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Classic Tracks: Dire Straits’ “Money for Nothing”

Dire Straits were striking and original enough that they probably would have found an audience in any era, but the fact that they blossomed in the late

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Dire Straits were striking and original enough that they probably would have found an audience in any era, but the fact that they blossomed in the late ’70s-when disco ruled and the popular alternative was punk/new wave-makes the British group’s success seem quite remarkable in retrospect. With his low-key demeanor, his vaguely Dylanesque songs and vocal style, and his propensity to play long, graceful guitar solos, band leader Mark Knopfler was light years away from the rock/pop mainstream of the day. But his songs were neatly constructed, his guitar tone mellifluous, and he drew from a deep reservoir of influences-mostly old American folk, country and blues-that he fashioned into a sound that was familiar yet unmistakably new.

Dire Straits’ first album, released in the fall of ’78, took just 12 days to record and cost a mere $25,000. It went on to sell more than a million copies worldwide and yielded one of the surprise hits of the winter of ’78-’79, a lively evocation of a working band sweating it out in the clubs called “Sultans of Swing.” Though the group’s next three albums failed to yield another hit single, the band’s fortunes continued to rise with each effort, as Knopfler’s songwriting became more ambitious and more assured, and Dire Straits became a highly successful touring act, thanks to Knopfler’s fluid and imaginative guitar pyrotechnics. On both Making Movies (1980) and Love Over Gold (1982), Knopfler experimented successfully with longer story-song forms, somewhat akin to Bruce Springsteen’s more cinematic ’70s work. The latter album was another worldwide smash for the group, but it was their next effort, 1985’s Brothers In Arms, that would cement the group’s place in rock history, and produce the group’s most popular single, “Money For Nothing.”

Love Over Gold marked the first association between Knopfler and a young New York-based engineer named Neil Dorfsman. “Mark was sort of getting into jazz, and he’d liked a record

I’d done with a vibraphonist named Mike Manieri when I was a staff guy at Power Station in New York,” Dorfsman recalls. “Love Over Gold was Mark’s baby step into a new kind of music for him. It was very arranged. He was getting into orchestration and heavy use of keyboards, getting away from guitar as the central instrument. It was still the same band, still the original guys except for his brother, David. But I think it was a case of Mark kind of pulling the guys into new territory, whereas Brothers In Arms became more like Mark casting the musicians to play on the record because he had advanced his vision; he had moved to another place. By the time we made Brothers In Arms, Pick Withers [drummer] was no longer with the band and there was a new guitar player, and it was a different-feeling band in many ways. I think he had more confidence going into Brothers In Arms than Love Over Gold.”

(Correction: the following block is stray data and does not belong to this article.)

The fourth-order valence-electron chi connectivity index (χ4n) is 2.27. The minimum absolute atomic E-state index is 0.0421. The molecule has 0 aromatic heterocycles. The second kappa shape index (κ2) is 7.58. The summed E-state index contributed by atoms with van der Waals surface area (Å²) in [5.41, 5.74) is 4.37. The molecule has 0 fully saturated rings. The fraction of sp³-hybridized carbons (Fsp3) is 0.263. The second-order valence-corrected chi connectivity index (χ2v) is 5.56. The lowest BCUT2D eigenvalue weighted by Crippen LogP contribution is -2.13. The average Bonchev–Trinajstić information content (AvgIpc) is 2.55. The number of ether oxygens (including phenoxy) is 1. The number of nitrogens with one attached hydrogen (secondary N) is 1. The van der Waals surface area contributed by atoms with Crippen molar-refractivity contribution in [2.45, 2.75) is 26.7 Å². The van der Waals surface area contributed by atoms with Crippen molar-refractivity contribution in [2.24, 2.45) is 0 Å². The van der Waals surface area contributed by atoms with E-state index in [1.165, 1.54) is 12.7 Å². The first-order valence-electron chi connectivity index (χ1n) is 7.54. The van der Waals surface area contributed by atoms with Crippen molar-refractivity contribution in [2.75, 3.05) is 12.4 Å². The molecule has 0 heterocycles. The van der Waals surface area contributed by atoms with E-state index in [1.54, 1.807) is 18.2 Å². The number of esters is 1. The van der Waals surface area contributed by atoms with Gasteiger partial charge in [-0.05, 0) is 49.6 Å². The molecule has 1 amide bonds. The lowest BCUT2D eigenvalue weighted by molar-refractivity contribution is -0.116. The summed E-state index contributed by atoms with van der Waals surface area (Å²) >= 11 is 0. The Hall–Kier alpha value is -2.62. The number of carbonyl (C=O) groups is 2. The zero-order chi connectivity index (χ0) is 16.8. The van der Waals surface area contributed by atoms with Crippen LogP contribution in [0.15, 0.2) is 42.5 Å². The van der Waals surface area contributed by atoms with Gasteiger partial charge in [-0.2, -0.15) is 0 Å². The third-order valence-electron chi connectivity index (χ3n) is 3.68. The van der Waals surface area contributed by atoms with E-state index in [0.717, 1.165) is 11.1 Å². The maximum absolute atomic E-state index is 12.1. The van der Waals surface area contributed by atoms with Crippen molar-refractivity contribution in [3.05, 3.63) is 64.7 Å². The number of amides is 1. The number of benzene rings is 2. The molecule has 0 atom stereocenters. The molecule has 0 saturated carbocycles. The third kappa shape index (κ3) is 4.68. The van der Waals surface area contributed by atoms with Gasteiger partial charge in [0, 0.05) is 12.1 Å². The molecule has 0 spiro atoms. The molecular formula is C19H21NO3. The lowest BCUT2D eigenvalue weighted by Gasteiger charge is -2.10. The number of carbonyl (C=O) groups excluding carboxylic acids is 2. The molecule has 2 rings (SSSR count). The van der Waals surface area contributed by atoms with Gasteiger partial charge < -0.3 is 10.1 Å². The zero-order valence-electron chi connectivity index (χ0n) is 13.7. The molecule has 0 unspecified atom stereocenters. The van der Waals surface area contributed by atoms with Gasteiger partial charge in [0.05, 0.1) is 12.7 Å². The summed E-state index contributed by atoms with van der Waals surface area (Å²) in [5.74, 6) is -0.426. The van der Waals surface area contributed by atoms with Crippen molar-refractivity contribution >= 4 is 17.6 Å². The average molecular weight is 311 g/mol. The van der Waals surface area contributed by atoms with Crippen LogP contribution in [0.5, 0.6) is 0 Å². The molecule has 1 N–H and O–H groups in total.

In between making Love Over Gold and beginning Brothers In Arms, Dorfsman worked with Knopfler on a few projects, including the guitarist’s widely acclaimed soundtracks for Local Hero and Cal, and Bob Dylan’s exceptional Infidels, which Knopfler produced. Work on Brothers In Arms started in October 1984 at AIR Studios in Montserrat. “I had been freelance for a couple of years and was actually in the middle of recording a Def Leppard record in Holland when we were to begin Brothers In Arms,” Dorfsman recalls. “I was recording what became Hysteria [Def Leppard’s breakthrough LP]. I was committed to that for three months and, thinking foolishly that we’d be done in three months, I’d booked Dire Straits. Little did I know that in three months we’d barely have drums and bass on seven songs, which would subsequently be completely redone when Mutt Lange came in to produce. So I flew off directly from Holland to Montserrat to start the Dire Straits record.”

In the early ’80s, producer George Martin’s AIR Montserrat studio was widely considered one of the plum recording locales in the world, offering a state-of-the-art facility in a gorgeous setting-a lazy, genteel Caribbean isle. “The best thing about the studio itself was the Neve [console]-it was one of the great 8078s ever built,” Dorfsman says. “There were two made for AIR London, and this is one that went to Montserrat. It was just an incredible-sounding board; it’s now at A&M in L.A. The great Police records were made on that board, as well as Dire Straits-a lot of great things. The actual recording space was very small-maybe 20 by 30, with a low ceiling-so even though there was excellent equipment and it was a nice place to work, it was difficult to cut in there as a band. It was hard to get any isolation on anybody, and the room didn’t have a ‘sound’ really, so we always close-miked everything. But anything that went through that board sounded really good.”

Dorfsman notes that recording in paradise had its pitfalls, too: “I remember one day going out of the control room to page the band and they were all lying around the pool like beached whales. When I got them in the studio they were playing with towels around their waists, white cream on their noses, sunglasses and towels on their heads, and everything was like 60 beats per minute-it was so slow! I’m saying, ‘Guys, we’re making a record here!'” he laughs. “It was so much fun to be there that it was difficult unless you were incredibly disciplined. It was hard to focus exclusively on recording. But once you were in a creative mode it was great because it was quiet and relaxing. I did a record there subsequently with Sting [Nothing Like the Sun], and he was very, very focused. That project involved longer days and more concentrated work, and it ended up being a perfect place for him. For Dire Straits it was fantastic, but occasionally the band’s energy got a little scattered, and it was hard to rein it in and keep things intense.”

Knopfler never demo’d his songs before cutting them, but he’d have his arrangement ideas solidly in his head and the band was always well-rehearsed and ready to record, Dorfsman says. “Things would sometimes happen in rehearsal that would change the arrangements a bit, but there were never any radical shifts. Mark writes to his strengths as both a player and a singer. He has loads of feel in his playing. I was always trying to get him to do solos, because I think he’s an incredible player, but he’d say, ‘What do you mean? Like a rock solo?’ He’d look at me with mock horror. He was always much more into ensemble playing and arrangements.”